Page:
Have you ever heard anyone say, “I have TMJ?” Did you feel empathy for their plight? I’ve got a secret for you: you do too, and you have two of them.
The “TMJ” which is the temporomandibular joint (the joint between the temporal bone of the skull and the mandible or jaw), is sometimes mistakenly used for the disorder which is more accurately “TMD” or “temporomandibular disorder or dysfunction”, is a problem for many of my Patients and their parents. You may find it surprising, but I see it more commonly in people with teeth that are less crowded instead of severely crowded and much of the research has found this to be true as well. There are some aspects to misaligned teeth that I feel are more associated with TMD, but this is anecdotal evidence based on my experience and not fully supported by research. This is one of the reasons why we very rarely begin orthodontic treatment for TMD alone, as it’s possible to get the teeth perfectly straight and the symptoms are still there. However, although we may not begin treatment primarily for TMD relief, many of our Patients experience it as a result of treatment and this could be due to a number of different possibilities ranging from physical changes making the bite more comfortable to the psychological boost that orthodontic transformations provide.
Why all these “possibilities”? TMD is an enigmatic problem for medicine and dentistry because the symptoms can be multifactorial. Lets “face” it, the head is a physically complicated structure, and physical symptoms can be compounded by the psychological symptoms that can be much harder to pinpoint. Not only are the causes multifactorial, but where exactly the relief came from can be difficult too, many times it’s a combination of reasons.
“I was clenching and grinding so bad the last week, but I think it was because my mother-in-law was in town” was just the latest description of TMD symptoms by a Patient yesterday. The world is full of stressors and just this week I’ve heard about stress from nursing school, stress during final exams, stress about a move, and stress about relationships all being contributory to one’s jaw pain. We all have stress, but we all manage it differently so its effects are different for each of us.
What to do about it? Talk to your dentist, physician, naturopath, functional medicine practitioner, chiropractor or orthodontist. Do your own research and see what makes the most sense to you. I have been following the work of Chris Kresser recently and have learned a lot myself about integrative medicine (as opposed to conventional medicine). I came across a guest blog post this week that would definitely benefit you to read even if you don’t have any TMD symptoms. Here is the link.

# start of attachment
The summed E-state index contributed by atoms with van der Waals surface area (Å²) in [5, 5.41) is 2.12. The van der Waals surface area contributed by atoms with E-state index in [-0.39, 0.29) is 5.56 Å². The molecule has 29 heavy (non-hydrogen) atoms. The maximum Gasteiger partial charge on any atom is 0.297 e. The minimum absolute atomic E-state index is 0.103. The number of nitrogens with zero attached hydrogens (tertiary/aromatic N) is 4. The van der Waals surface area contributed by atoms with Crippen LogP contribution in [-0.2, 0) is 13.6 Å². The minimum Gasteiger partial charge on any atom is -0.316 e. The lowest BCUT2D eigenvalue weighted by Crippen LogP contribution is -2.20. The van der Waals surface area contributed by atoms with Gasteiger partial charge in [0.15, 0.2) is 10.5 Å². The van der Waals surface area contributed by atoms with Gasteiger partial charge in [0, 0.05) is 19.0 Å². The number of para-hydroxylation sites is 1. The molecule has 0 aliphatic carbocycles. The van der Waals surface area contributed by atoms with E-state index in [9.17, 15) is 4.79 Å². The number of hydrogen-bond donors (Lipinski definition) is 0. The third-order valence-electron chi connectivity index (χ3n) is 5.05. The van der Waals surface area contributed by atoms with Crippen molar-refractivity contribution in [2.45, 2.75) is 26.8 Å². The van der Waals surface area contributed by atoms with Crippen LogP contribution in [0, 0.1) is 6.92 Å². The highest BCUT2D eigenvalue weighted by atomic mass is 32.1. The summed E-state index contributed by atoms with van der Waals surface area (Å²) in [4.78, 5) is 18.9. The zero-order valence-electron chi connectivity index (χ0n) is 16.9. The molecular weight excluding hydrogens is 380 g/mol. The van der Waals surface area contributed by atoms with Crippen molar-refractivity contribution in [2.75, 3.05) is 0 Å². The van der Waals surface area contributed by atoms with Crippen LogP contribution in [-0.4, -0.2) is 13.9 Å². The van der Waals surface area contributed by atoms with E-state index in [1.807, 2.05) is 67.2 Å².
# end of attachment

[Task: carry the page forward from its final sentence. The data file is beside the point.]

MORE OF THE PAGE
After over a decade of treating orthodontic Patients and hearing stories of TMD and how debilitating it can be, I’m happy to see this conservative research and therapy discussed. Sometimes more invasive therapies like surgery are needed but hopefully only after the conservative approach has been exhausted. Many of these less invasive ideas are much easier to try and can have other positive side effects as well. For example, nearly 100% of the people I see with TMD report higher than average levels of stress and who can’t benefit from some stress reduction in our fast paced, iThis, iThat and iThere world? (Hint: Chris Kresser’s website has some great info on that as well.)
It’s not just stress that the article discusses; hormone balance and inflammation rank up there as well for contributory factors to TMD and can be helped with dietary and lifestyle changes. If there is any dis-ease in the body at all, from stress to a poor diet, the body doesn’t have the building materials it needs to heal itself in any of the thousands (millions?) of ways it is able to.
Hopefully you find this helpful and are inspired to look at whatever ails you in a different light, TMD or not. I’ve been known often to say “it’s more than about the teeth” and this information is right in line with my mission.
– Dr. John